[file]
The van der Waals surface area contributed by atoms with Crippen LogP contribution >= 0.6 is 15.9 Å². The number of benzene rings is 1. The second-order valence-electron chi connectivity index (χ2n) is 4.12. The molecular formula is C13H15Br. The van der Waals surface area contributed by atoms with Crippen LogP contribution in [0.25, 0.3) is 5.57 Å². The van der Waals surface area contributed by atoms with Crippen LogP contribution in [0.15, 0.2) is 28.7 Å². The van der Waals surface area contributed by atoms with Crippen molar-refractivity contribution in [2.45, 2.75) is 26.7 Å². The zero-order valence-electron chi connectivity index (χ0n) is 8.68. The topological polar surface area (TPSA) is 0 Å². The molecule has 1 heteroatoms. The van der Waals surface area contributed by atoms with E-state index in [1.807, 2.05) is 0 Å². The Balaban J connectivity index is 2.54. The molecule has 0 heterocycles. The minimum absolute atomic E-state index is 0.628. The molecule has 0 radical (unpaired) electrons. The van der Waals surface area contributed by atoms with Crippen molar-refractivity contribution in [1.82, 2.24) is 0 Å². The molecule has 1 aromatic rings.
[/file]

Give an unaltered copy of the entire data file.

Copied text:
The van der Waals surface area contributed by atoms with Crippen LogP contribution >= 0.6 is 15.9 Å². The number of benzene rings is 1. The second-order valence-electron chi connectivity index (χ2n) is 4.12. The molecular formula is C13H15Br. The van der Waals surface area contributed by atoms with Crippen LogP contribution in [0.25, 0.3) is 5.57 Å². The van der Waals surface area contributed by atoms with Crippen LogP contribution in [0.15, 0.2) is 28.7 Å². The van der Waals surface area contributed by atoms with Crippen molar-refractivity contribution in [2.45, 2.75) is 26.7 Å². The zero-order valence-electron chi connectivity index (χ0n) is 8.68. The topological polar surface area (TPSA) is 0 Å². The molecule has 1 heteroatoms. The van der Waals surface area contributed by atoms with E-state index in [1.807, 2.05) is 0 Å². The Balaban J connectivity index is 2.54. The molecule has 0 heterocycles. The minimum absolute atomic E-state index is 0.628. The molecule has 0 radical (unpaired) electrons. The van der Waals surface area contributed by atoms with Crippen molar-refractivity contribution in [1.82, 2.24) is 0 Å². The molecule has 1 aromatic rings.